By Scot Kersgaard, JVA

Many newspapers these days allow readers to post their own stories in the community news section. The morning I wrote this,The Denver Post Your Hub section for my city included an article written by one of JVA’s clients about a grant they received. This was included in the print edition of the paper that was in my driveway, as well as online. On the morning (a couple of months later) that I’m getting this blog ready to run, one of the lead articles in Your Hub is a piece written by me about some of the local nonprofit stars who have attended JVA’s Executive Director Academy.

Such articles do not always make it into the print edition, but they usually are included on a newspaper’s website.

You typically need to set up a free account with the newspaper you want to write for. You need to write the story as if you are a reporter, not a PR person. Do not overuse adverbs or adjectives. Turn all your exclamation points back into the periods they should be. Include a photo if possible.

Use calendars to promote events

Many papers and websites also host calendars, which readers can post events to. Use these to promote your events. While you may not think of television and radio stations as places you can do this, all of them have websites, many of which have calendars and most of which feature written news articles just as you would find on a newspaper’s site.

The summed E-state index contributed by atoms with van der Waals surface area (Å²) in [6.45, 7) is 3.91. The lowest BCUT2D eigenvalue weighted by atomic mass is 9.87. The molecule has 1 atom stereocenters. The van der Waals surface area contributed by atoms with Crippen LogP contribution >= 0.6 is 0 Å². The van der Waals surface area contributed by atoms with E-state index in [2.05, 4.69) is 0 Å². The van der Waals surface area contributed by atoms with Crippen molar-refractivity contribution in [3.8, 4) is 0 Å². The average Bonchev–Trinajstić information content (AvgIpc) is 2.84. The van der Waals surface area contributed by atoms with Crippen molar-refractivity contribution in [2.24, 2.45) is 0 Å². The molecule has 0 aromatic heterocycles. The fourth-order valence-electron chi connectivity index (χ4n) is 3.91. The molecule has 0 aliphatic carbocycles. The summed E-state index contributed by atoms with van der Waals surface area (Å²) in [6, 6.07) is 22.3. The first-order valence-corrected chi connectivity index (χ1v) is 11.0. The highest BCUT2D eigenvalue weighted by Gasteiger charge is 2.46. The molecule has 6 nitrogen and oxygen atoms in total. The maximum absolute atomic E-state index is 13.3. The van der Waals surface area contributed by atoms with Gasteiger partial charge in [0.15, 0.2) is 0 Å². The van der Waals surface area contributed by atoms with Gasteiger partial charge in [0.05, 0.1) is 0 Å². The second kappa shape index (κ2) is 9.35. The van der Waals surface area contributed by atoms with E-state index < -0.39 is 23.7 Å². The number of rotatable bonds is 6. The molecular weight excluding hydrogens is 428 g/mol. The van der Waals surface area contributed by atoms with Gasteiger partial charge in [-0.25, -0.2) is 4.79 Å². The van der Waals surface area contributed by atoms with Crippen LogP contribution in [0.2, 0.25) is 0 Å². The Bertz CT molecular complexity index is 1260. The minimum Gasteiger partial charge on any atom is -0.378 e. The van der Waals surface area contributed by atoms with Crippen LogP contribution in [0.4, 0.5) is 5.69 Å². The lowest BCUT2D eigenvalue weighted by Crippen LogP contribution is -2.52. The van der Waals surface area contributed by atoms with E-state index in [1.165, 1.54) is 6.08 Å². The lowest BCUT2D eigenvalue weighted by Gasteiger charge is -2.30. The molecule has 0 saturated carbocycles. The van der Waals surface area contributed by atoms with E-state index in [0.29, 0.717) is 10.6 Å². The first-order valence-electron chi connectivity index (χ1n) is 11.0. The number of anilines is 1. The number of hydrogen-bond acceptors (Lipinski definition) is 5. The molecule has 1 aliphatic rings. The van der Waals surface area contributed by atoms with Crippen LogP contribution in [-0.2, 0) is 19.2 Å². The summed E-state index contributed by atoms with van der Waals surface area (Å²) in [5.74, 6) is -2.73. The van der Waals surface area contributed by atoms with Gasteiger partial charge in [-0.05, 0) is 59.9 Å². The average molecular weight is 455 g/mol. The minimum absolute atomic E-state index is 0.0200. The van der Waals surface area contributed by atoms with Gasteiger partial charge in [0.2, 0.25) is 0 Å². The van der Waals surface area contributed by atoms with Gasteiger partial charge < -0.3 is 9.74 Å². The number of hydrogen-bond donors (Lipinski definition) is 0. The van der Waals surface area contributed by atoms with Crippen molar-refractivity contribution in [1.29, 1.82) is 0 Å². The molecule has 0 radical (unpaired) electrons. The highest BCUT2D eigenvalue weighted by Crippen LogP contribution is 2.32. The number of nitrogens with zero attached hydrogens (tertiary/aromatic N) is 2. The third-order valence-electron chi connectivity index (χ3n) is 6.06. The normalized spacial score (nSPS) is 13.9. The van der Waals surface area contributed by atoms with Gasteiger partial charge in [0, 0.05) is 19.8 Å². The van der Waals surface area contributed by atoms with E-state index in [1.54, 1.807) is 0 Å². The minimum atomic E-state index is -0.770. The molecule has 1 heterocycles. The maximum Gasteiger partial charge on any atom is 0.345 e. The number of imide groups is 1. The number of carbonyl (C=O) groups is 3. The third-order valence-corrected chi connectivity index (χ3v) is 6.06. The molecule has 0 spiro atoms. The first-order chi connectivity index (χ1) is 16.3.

Even news site that don’t allow readers to post actual stories, often have a form you can fill out for “news tips.” Do it.

While news reporters, producers and editors look many places for story ideas, one place they always look is in their own reader-generated files and tip forms. Once in a while, stories that start this way end as major features. Do not overlook these opportunities.

More on media relations

Check out JVA’s other media relations blogs:

Find Your Story

Pitch Your Story

Your Opinion is Your Shortcut to Getting Published

Minor Media=Big Results

A Brief Guide to Crisis Communication